The slow emulsions of early photographic processes turn pictures of Paris and London into pictures of ghost towns, void of people and all transient activity: nothing to do with what either city ever looked like.  Eddie Adams’ 1968 photograph of General Loan executing a man in Vietnam freezes the action after the bullet enters and before it exits the victim’s head.  The bullet entered Nguyen Van Lem’s head over forty years ago and in Adam’s photograph, it still rests there: nothing to do with what the execution looked like. In my family’s vacation photos, we are all lined up shoulder-to-shoulder in front of some point of interest (or the station wagon): nothing to do with what the vacation was, merely how the vacation was photographed.

I consider photography my principle subject matter and explore, from beginning to end, how a photograph is materially made (creation), seen (perception), and understood (cognition). I am visually exploring scientific, artistic, or cultural ideas about photography, sight and understanding. The images, made with some combination of time-lapse, slow exposure, successive doses of light, or prolonged development, largely replace photography’s struggle to document with photography’s power to invent. The objects, made with found items, out-dated equipment, and hand made materials, are odd pairings of familiar and esoteric tools and techniques, conceptually linking a technician’s thoughts on how to make a photograph to an historian’s thoughts on how to understand one, a page of sheet music to symbolic instructions for eating a burrito, a pair of hedge shears and a moire movement image. In these works, the mismatched and manipulated information is no longer supported by its original context, by any context, and the residue of intent is subverted, or at least diverted, to unexpected (mis)uses. At this point in my explorations, I am less interested in making another photograph than I am in using photography to reexamine photography’s roles in my life and culture.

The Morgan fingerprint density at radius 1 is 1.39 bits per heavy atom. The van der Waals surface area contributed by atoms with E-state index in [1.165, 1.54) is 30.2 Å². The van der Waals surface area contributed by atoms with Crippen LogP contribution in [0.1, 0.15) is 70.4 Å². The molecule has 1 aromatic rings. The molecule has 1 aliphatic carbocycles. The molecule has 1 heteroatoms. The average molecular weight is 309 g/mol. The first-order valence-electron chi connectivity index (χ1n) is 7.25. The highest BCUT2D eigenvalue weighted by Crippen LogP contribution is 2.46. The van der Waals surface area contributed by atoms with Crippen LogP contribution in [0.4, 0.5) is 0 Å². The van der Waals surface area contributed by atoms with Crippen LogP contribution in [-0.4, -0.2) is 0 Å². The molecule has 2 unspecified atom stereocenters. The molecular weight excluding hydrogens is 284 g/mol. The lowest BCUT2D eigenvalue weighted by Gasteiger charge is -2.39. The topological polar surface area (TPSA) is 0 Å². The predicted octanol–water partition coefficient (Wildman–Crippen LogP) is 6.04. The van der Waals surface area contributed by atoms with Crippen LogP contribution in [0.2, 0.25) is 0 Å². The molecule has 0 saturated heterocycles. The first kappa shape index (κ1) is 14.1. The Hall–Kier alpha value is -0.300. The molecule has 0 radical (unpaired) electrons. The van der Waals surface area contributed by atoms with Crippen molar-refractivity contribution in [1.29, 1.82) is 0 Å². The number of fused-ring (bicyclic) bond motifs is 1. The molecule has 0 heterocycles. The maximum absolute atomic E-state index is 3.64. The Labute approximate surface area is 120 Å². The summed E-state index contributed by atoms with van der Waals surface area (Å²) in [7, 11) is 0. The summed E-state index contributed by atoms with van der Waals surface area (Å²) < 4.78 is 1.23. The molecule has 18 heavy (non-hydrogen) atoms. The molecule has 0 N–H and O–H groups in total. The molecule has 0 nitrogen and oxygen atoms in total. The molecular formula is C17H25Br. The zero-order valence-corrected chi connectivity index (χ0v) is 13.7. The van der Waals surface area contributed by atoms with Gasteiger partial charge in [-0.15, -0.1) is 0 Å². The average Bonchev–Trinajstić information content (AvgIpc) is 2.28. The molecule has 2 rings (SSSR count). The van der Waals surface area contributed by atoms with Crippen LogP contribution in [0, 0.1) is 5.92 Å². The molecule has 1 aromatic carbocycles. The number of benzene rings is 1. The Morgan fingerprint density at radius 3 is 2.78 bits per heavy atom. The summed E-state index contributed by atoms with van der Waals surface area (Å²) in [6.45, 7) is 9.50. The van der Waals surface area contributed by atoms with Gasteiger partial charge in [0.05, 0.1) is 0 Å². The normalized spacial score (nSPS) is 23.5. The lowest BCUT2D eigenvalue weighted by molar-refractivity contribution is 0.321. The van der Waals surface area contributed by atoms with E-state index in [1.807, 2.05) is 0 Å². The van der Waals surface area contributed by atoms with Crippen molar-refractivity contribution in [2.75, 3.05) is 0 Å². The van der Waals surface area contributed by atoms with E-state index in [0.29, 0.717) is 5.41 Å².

We don’t see what we look at, we see who we are.

                                                                Anais Nin

chocolate fondue fountain,
Let Them Eat Cake,
public art in the park: Sept 20 2014Public_Art_and_Collections.html